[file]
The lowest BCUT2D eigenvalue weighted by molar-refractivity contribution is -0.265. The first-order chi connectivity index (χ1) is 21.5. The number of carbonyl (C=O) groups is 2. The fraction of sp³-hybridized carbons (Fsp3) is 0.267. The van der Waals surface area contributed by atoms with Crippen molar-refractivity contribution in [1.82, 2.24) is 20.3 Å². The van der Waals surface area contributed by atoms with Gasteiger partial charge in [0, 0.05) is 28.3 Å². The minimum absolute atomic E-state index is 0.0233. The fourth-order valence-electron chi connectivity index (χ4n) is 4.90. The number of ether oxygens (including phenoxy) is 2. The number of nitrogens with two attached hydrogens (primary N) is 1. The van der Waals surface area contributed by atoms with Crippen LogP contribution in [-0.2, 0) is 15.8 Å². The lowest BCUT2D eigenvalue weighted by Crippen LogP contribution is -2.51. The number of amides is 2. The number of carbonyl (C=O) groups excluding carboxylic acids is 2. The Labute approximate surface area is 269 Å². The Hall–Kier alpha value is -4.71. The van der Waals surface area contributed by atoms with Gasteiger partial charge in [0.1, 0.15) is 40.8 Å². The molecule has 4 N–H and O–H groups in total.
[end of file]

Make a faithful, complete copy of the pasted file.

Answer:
The lowest BCUT2D eigenvalue weighted by molar-refractivity contribution is -0.265. The first-order chi connectivity index (χ1) is 21.5. The number of carbonyl (C=O) groups is 2. The fraction of sp³-hybridized carbons (Fsp3) is 0.267. The van der Waals surface area contributed by atoms with Crippen molar-refractivity contribution in [1.82, 2.24) is 20.3 Å². The van der Waals surface area contributed by atoms with Gasteiger partial charge in [0, 0.05) is 28.3 Å². The minimum absolute atomic E-state index is 0.0233. The fourth-order valence-electron chi connectivity index (χ4n) is 4.90. The number of ether oxygens (including phenoxy) is 2. The number of nitrogens with two attached hydrogens (primary N) is 1. The van der Waals surface area contributed by atoms with Crippen LogP contribution in [-0.2, 0) is 15.8 Å². The lowest BCUT2D eigenvalue weighted by Crippen LogP contribution is -2.51. The number of amides is 2. The number of carbonyl (C=O) groups excluding carboxylic acids is 2. The Labute approximate surface area is 269 Å². The Hall–Kier alpha value is -4.71. The van der Waals surface area contributed by atoms with Gasteiger partial charge in [0.1, 0.15) is 40.8 Å². The molecule has 4 N–H and O–H groups in total.